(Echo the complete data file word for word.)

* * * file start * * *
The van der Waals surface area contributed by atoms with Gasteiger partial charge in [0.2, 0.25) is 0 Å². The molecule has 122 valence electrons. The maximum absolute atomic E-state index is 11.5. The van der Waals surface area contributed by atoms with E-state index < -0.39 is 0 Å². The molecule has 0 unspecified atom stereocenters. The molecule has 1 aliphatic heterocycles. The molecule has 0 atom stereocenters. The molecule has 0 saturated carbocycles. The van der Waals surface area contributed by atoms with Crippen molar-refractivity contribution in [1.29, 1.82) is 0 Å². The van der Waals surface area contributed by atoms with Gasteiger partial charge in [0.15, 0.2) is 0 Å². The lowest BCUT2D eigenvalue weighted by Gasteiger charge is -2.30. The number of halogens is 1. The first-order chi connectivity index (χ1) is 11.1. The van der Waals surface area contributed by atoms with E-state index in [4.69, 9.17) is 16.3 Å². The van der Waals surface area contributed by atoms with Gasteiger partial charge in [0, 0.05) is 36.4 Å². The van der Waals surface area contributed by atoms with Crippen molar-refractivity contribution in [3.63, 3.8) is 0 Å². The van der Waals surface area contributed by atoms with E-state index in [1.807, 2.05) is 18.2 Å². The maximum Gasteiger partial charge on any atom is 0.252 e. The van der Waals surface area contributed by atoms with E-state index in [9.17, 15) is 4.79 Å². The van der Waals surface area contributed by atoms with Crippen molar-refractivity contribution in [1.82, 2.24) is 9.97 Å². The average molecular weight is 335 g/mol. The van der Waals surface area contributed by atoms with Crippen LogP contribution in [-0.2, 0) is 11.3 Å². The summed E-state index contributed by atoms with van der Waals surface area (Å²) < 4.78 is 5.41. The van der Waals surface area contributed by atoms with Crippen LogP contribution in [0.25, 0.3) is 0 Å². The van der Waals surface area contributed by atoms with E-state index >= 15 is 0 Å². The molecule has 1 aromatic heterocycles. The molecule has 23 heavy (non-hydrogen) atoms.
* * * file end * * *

The van der Waals surface area contributed by atoms with Gasteiger partial charge in [0.2, 0.25) is 0 Å². The molecule has 122 valence electrons. The maximum absolute atomic E-state index is 11.5. The van der Waals surface area contributed by atoms with E-state index < -0.39 is 0 Å². The molecule has 0 unspecified atom stereocenters. The molecule has 1 aliphatic heterocycles. The molecule has 0 atom stereocenters. The molecule has 0 saturated carbocycles. The van der Waals surface area contributed by atoms with Crippen molar-refractivity contribution in [1.29, 1.82) is 0 Å². The van der Waals surface area contributed by atoms with Gasteiger partial charge in [0.15, 0.2) is 0 Å². The lowest BCUT2D eigenvalue weighted by Gasteiger charge is -2.30. The number of halogens is 1. The first-order chi connectivity index (χ1) is 11.1. The van der Waals surface area contributed by atoms with E-state index in [4.69, 9.17) is 16.3 Å². The van der Waals surface area contributed by atoms with Gasteiger partial charge in [0, 0.05) is 36.4 Å². The van der Waals surface area contributed by atoms with Crippen molar-refractivity contribution in [3.63, 3.8) is 0 Å². The van der Waals surface area contributed by atoms with E-state index in [1.807, 2.05) is 18.2 Å². The maximum Gasteiger partial charge on any atom is 0.252 e. The van der Waals surface area contributed by atoms with E-state index in [9.17, 15) is 4.79 Å². The van der Waals surface area contributed by atoms with Crippen molar-refractivity contribution in [1.82, 2.24) is 9.97 Å². The average molecular weight is 335 g/mol. The van der Waals surface area contributed by atoms with Crippen LogP contribution in [-0.2, 0) is 11.3 Å². The summed E-state index contributed by atoms with van der Waals surface area (Å²) < 4.78 is 5.41. The van der Waals surface area contributed by atoms with Crippen LogP contribution in [0.25, 0.3) is 0 Å². The van der Waals surface area contributed by atoms with E-state index >= 15 is 0 Å². The molecule has 1 aromatic heterocycles. The molecule has 23 heavy (non-hydrogen) atoms.